Professional nurses’ perceptions about the competency of newly qualified diploma nurses in Swaziland
This study explored and described the perceptions of professional nurses regarding the competence of diploma graduate nurses in Swaziland rural clinics. A qualitative research approach was used, following an exploratory and descriptive research design. Two focus group interviews were conducted at three rural clinical health facilities within the Lubombo region of Swaziland. Data saturation was reached during the second focus group interview. Nine professional nurses were interviewed. A qualitative open coding method was used for data analysis. Trustworthiness was ensured and ethical considerations were adhered to. The competence of newly qualified diploma graduate nurses is central to the provision of quality patient care. The newly qualified diploma nurses were perceived as limited in applying foundational knowledge during provision of patient care, inadequate in clinical procedures, displaying attitudes that mask lack of confidence, unable to function independently in spite of the extensive theoretical and practical training received and displaying insensitivity and intolerance to clients of different cultural backgrounds. However, other graduates demonstrated positive performances in these areas. The findings further reflected the importance of improving the competence of graduate nurses in their first two years of practice to ensure effective clinical practice. The findings were discussed using literature and recommendations were described. Study findings revealed a disparity between the perceptions of professional nurses and the competence level of the newly qualified diploma nurses. Thus, nursing education programmes should incorporate recommendations to enhance the competence of diploma graduate students upon qualification.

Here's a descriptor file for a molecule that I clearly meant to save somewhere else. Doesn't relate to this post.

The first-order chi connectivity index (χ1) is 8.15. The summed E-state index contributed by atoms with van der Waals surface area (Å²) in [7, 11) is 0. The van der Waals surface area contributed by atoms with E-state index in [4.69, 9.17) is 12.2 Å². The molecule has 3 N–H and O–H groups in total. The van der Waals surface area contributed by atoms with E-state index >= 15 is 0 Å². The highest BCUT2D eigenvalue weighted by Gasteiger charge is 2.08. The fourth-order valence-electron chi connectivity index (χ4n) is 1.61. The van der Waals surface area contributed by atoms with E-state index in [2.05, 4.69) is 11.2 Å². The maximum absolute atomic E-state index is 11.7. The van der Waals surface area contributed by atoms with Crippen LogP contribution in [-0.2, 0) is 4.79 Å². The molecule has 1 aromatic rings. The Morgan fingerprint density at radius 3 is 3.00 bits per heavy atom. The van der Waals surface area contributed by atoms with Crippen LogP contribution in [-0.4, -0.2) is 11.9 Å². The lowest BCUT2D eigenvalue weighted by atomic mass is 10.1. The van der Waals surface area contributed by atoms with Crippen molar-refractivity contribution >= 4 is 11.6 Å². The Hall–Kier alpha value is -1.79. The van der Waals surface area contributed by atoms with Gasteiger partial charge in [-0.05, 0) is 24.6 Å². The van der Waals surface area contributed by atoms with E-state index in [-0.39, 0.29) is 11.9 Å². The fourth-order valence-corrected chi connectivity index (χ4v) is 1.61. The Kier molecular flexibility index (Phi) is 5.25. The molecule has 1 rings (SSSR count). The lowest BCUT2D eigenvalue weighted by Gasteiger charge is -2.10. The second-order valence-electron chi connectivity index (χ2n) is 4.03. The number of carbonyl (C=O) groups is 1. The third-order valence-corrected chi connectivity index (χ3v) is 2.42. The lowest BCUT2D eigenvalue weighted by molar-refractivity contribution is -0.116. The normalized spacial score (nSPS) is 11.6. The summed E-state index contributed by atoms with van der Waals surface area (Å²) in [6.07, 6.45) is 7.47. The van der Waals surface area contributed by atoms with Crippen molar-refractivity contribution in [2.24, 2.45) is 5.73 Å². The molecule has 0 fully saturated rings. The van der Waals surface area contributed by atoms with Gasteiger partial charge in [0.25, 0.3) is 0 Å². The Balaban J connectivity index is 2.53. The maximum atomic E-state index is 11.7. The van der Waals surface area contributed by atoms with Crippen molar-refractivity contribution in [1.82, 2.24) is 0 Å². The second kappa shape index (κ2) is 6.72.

Keywords: Professional nurses, competence, diploma graduate nurses, rural clinics